Interference with Ebola Replication Process Halts Growth and Kills Virus

Researchers from Washington University School of Medicine have identified a strategy to stop Ebola in its tracks, a disease that has already killed over 10,000 individuals in West Africa alone.

Researchers from Washington University School of Medicine have identified a strategy to stop Ebola in its tracks, a disease that has already killed over 10,000 individuals in West Africa alone.

The process involves interfering with the Ebola’s RNA protective coat, nucleoprotein, during replication in order to eliminate the virus.

As Senior Author Gaya Amarasinghe, PhD, assistant professor of pathology and immunology, and his colleagues explained in the study published on Cell Reports, the virus creates a protein that removes a protective coat from the genetic material. This gives it the opportunity to expose the viral genome so that it can be copied and put back into the virus’ makeup.

“This coat-check protein, known as VP35, has a great deal of potential as a new target for Ebola treatments,” Amarasinghe said in a news release. “If we can block this process, we can stop Ebola infection by blocking viral replication.”

The scientists tested the idea that while that protective coat is removed, they could interfere with a short chain of amino acids. The compound replaced the viral genome before it could be returned and the sequence was disrupted. As a result, the virus was unable to survive.

When the virus makes a copy, the new addition needs a protective coat of its own. The team found that VP35 was able to stop that from occurring as well so it further disabled Ebola.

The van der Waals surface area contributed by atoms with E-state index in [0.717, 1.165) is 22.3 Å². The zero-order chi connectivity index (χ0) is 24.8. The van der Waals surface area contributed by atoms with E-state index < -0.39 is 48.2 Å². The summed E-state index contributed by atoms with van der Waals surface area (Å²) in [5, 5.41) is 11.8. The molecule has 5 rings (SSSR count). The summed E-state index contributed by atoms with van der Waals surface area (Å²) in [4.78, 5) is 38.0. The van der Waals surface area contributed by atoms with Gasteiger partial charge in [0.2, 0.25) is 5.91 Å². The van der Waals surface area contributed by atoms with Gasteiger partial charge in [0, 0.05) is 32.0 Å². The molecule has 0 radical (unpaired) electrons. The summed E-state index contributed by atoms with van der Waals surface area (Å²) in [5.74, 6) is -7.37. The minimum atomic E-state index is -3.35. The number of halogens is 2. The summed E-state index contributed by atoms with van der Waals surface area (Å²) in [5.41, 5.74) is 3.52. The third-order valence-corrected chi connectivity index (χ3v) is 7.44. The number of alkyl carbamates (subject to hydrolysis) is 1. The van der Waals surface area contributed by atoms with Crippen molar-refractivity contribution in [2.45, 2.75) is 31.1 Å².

For the past 7 years, Amarasinghe, Leung, and colleagues collaborated to find how VP35 fits into the nucleoprotein replication process.

“One of the major challenges was that the part of VP35 involved in this interaction is an intrinsically disordered peptide,” First Author Daisy Leung, PhD, also an assistant professor of pathology and immunology, said. “This means that it may not take on a definite structure until it binds to another protein. That made structural studies of VP35 difficult because the structure, which plays a critical role in determining function, doesn’t form without its specific binding partner.”

However, their research proved that the protein binds to the virus’ nucleoprotein and stops the process of copying the genome — a discovery that leads the way to better treatments.

“Together, our results identify a highly conserved viral interface that is important for EBOV replication and can be targeted for therapeutic development,” the team concluded in the study.